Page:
Every adult needs a will.
“Any moment might be our last. Everything is more beautiful because we’re doomed. You will never be lovelier than you are now. We will never be here again.” – Homer, The Illiad.
Some may consider this morbid, but, inevitably, we will all die in the future and it is, therefore, imperative to enjoy life but be prudent for what you leave here once you have passed.
We try to plan our lives so that we enjoy them, and it is just as important to plan for our end; if only to make the event easier on your family when the time comes.
According to the latest research, 55% of the adult population in the U.K. do not have a will. That’s a staggering 31 million adults.
This also means that many of us may not understand what a will entails.
When making a will you will need to name at least one executor. An executor is a person(s) who will be responsible for administering your estate after your death. It is prudent to name two people in case one of them should die or relinquish their duty for other reasons. It is possible to have up to four executors, but this could create confusion and complications when administering an estate.
First, a note of advice to you as the writer of the will:
Make a list of important contacts and keep them with your will
One of the most challenging aspects of being an executor is ensuring that all the relevant companies, family, and friends are contacted to inform them that the person in question has passed away. Hereby, making a list of everyone your executor needs to contact (and keeping it up to date) is going to make their life much easier. The list can include:
- Utility companies
- The council
- Pension companies
- Department for Work and Pensions (DWP - contact for benefits and the state pension)
- Insurance companies
- Investment companies
- Family to be notified
- Friends to be notified
You should include account and/or reference numbers if relevant and a phone number and address.
Keep your executors up to date with the location of your will and provide them with a copy
Your executors will need to make sure they have the latest copy of your will, as without this could result in confusion and unnecessary delays. Many solicitors and will-writing companies will store your will for you or it could be that you have the copy at home. Knowing the location will be very important and it would also be useful for your executors to have a copy.
Leave some ideas about your funeral
Most wills include a section that details if you wish to be cremated or buried with additional details such as where to be buried or where to scatter ashes.
Even the smallest details such as stating preferences over clothing, expenses, costs can be extremely helpful for family and friends at such a difficult time and can save valuable time on ‘guesswork’.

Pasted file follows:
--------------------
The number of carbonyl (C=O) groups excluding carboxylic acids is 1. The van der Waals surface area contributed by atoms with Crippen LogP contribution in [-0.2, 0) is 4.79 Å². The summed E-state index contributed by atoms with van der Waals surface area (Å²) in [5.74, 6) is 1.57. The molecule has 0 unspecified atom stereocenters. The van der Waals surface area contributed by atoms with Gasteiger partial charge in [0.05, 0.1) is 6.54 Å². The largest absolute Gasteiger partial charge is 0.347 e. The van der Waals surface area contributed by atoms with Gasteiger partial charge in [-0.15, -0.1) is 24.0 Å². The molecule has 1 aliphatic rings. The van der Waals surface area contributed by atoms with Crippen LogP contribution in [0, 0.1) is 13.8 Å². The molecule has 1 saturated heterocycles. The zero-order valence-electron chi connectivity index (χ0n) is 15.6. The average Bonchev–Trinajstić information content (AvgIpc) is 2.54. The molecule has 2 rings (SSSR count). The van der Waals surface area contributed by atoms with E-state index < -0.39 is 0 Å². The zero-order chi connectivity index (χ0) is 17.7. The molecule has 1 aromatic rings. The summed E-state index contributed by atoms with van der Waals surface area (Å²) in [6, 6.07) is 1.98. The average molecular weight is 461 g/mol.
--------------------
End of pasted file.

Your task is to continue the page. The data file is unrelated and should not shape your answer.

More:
10 steps for executors to follow
Below are detailed some helpful steps you can take if you have been asked to be the executor of a will
Step 1 - Register the death and inform relatives
You can register a death at the registry office for the district where the person who died lived. If they died in the hospital, it will instead be the registry office for the district in which the hospital or care home is situated. You will need to present a medical certificate along with, ideally, the birth and marriage certificate of the deceased.
Further information can be found here:
After registration, you will be given a green certificate (which allows burial or cremation), a form for the DWP, and the death certificate. You may need several originals to notify institutions. Therefore, keep these safe and secure.
Step 2 – Make sure you have the latest copy of the will
As mentioned previously, ensuring you have the latest copy of the deceased’s will is crucial. Ideally, you will have a copy and/or will have been kept up to date regarding its location.
The Co-op has a useful guide for how to locate a will:
If the deceased had a financial planner, they may also have a copy of the latest will for their client.
Step 3 – Make funeral arrangements
Undeniably, this will be an easier task if you have been fortunate to discuss this with the deceased before the passing. Increasingly, today, people are choosing to have a natural burial and there are over 270 sites in the U.K. The formal ‘Victorian’ service with prayers and hymns, although conventional once, may not be the preferred choice today, so be prepared.
Bear in mind that the person who asked you to be an executor may have a different religion and different values and beliefs, the specific details of which are unknown to you. Talk to them about what you should do. They may have a guidebook or a specific contact for you.
Step 4 – Consider using a solicitor
Being the executor of a will is a huge responsibility. It can be extremely complex, hugely demanding, and undoubtedly time-consuming. The whole process entails navigating an immense amount of paperwork, as well as dealing with legal and tax processes. It could be prudent to get support from a solicitor. They may charge a set fee or on a time basis, so it is important to determine this from the start as navigating wills can take time, so costs could mount up.
The costs of a solicitor can be paid directly from the funds in the estate and although they are an additional cost, they can ease levels of anxiety, making the difficult situation less stressful for all involved. In England and Wales, the executor can be held personally and financially liable for mistakes when administering the estate, so it is a good idea to consider a solicitor from the very beginning.